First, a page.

Accordingly, they get a large amount of BUNNY through a quick loan, sell the entire BUNNY on the market for a discount, and pay back the BNB with PancakeSwap.
#6. poly network
In August 2021, a hacker exploited a vulnerability in Poly Network’s infrastructure and stole over $600 million in total. However, they did not take this money and took a strange turn. Instead, the hacker approached the platform and agreed to return most of the funds, except for $33 million in USDT, which was frozen by the issuer.
But the story didn’t end there: $200 million in stolen assets were locked in an account that, according to Poly Network, required the hacker’s password. At first, the hacker refused to release the stolen cryptocurrency until Poly Network asked them to release it, a $500,000 reward for detecting a system bug, and even a job offer. Poly Network later revealed that the private key “Mr. White Hat” handed over.
#7. cream finances
Not only did hackers steal $130 million in the October 2021 incident, but it is Cream Finance’s third attack this year. Hackers took away $37 million in February 2021 and $19 million in August 2021.
In the latest attack, the hacker exploited a vulnerability in the DeFi platform’s instant lending system. On the Ethereum network, they took all of Cream Finance’s tokens and assets totaling $130 million.
A hacker successfully stole assets from multiple crypto wallets on the DeFi BadgerDAO network in December 2021. The problem is said to be on 10.11. started when a malicious script was injected into the website’s user interface.
The user transaction is blocked while the script is active. At the time, the attacker stole 896 BTC worth around $50 million.
#9. Forged volcano
In December 2021, hackers stole $135 million from blockchain games startup Vulcan Forged. They stole the private keys of 96 separate wallets before scraping 4.5 million PYR tokens from them.
In December 2021, a Bitmart hot wallet hack resulted in approximately $200 million in losses. At first, people thought that $100 million was stolen from the Ethereum blockchain. Additional investigations later revealed that another $96 million was stolen via the Binance Smart Chain blockchain.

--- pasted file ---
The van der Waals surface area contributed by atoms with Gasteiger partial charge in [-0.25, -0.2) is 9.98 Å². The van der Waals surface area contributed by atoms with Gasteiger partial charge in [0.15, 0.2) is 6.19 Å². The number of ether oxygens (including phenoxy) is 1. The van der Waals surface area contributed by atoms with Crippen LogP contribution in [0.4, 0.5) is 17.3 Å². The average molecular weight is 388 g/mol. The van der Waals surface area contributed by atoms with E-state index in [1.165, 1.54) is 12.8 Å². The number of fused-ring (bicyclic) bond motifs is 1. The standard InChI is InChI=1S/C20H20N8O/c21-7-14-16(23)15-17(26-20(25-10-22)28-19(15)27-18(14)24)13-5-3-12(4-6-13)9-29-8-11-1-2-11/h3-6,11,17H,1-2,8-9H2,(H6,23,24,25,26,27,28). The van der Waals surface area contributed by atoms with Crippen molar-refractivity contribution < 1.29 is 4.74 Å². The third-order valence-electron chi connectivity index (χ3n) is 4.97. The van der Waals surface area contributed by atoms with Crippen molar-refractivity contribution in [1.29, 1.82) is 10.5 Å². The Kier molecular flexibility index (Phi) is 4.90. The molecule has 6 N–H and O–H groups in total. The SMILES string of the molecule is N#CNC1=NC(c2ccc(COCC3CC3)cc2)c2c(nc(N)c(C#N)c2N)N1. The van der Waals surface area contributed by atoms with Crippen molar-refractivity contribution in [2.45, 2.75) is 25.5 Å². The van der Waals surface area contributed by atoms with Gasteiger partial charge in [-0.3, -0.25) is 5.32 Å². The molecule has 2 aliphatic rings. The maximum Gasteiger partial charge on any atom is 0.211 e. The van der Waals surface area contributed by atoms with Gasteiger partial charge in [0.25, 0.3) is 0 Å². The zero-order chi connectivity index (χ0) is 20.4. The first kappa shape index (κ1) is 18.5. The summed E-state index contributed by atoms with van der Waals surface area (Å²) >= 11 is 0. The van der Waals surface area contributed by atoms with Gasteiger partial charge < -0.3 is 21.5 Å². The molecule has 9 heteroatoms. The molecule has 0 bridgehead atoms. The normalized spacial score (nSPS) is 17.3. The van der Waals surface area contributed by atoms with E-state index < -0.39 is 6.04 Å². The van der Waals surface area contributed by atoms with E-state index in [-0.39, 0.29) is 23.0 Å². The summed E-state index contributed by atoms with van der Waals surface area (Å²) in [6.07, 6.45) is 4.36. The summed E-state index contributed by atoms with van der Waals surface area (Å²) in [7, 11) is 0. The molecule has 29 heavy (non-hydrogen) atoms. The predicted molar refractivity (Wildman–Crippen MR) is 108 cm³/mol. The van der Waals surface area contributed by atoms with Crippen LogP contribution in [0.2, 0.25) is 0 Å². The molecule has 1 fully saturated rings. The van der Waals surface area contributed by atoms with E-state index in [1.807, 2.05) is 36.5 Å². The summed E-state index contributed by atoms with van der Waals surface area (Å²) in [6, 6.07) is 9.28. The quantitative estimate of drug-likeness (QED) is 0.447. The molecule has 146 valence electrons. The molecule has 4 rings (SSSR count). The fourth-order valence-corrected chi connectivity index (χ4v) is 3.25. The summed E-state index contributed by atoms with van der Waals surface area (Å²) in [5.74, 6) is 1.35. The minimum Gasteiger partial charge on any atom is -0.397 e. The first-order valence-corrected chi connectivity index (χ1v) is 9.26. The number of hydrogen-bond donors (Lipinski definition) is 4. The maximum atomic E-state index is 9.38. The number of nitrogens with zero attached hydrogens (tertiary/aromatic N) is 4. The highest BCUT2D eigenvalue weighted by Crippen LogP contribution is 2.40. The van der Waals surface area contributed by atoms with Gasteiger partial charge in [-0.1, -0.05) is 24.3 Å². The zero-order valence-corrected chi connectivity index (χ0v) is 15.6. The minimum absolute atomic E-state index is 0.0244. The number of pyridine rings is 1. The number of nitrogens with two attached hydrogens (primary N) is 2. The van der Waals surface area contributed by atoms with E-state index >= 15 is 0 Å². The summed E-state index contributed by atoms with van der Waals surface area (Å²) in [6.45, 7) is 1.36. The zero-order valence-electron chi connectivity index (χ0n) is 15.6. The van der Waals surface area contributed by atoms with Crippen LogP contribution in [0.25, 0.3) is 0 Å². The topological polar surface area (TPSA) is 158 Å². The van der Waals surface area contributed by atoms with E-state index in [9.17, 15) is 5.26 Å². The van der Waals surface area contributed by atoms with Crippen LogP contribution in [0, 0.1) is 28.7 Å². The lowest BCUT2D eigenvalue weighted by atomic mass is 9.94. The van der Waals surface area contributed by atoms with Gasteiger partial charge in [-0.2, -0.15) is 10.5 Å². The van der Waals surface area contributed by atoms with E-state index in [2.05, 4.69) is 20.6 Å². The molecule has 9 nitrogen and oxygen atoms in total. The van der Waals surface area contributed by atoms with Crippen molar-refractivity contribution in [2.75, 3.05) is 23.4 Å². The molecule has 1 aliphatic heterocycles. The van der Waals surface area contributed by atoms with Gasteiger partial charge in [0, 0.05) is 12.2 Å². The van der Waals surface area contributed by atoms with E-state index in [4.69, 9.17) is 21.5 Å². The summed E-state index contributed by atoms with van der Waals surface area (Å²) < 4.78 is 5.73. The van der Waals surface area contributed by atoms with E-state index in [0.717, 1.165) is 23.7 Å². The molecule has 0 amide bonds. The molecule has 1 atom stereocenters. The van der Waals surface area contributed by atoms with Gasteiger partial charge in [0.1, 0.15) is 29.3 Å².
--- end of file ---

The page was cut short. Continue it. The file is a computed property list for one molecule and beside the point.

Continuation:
More than 20 tokens are involved, including altcoins such as BSC-USD, BNB, BPay, and SAFEMOON, as well as significant amounts of MOONSHOT, FLOKI, and BABYDOGE.
One of the best ways to protect your crypto investment is to secure your wallet and do your own research on projects in the market.
Don’t believe everything that is said. Instead, scrutinize all investment claims, especially if they seem too good to be true or promise huge returns in a short period of time. Also, do not trust anyone to personally contact you, be it a government official, public worker or a stranger, asking for payment in Bitcoin or offering you an “investment opportunity”.
If possible, enable two-factor authentication for your wallet and exchange. Also, never give anyone your wallet’s private key or seed phrase and keep this information offline in cold wallets.
Check website URLs two or three times. For example, when attempting an online scam, a hacker would copy the URL of a valid website and substitute letters and numbers such as “l” for “1” or “0” for the letter “O”. Additionally, any offer that requires upfront costs should be rejected regardless of the amount, especially if the price has to be paid in cryptocurrency.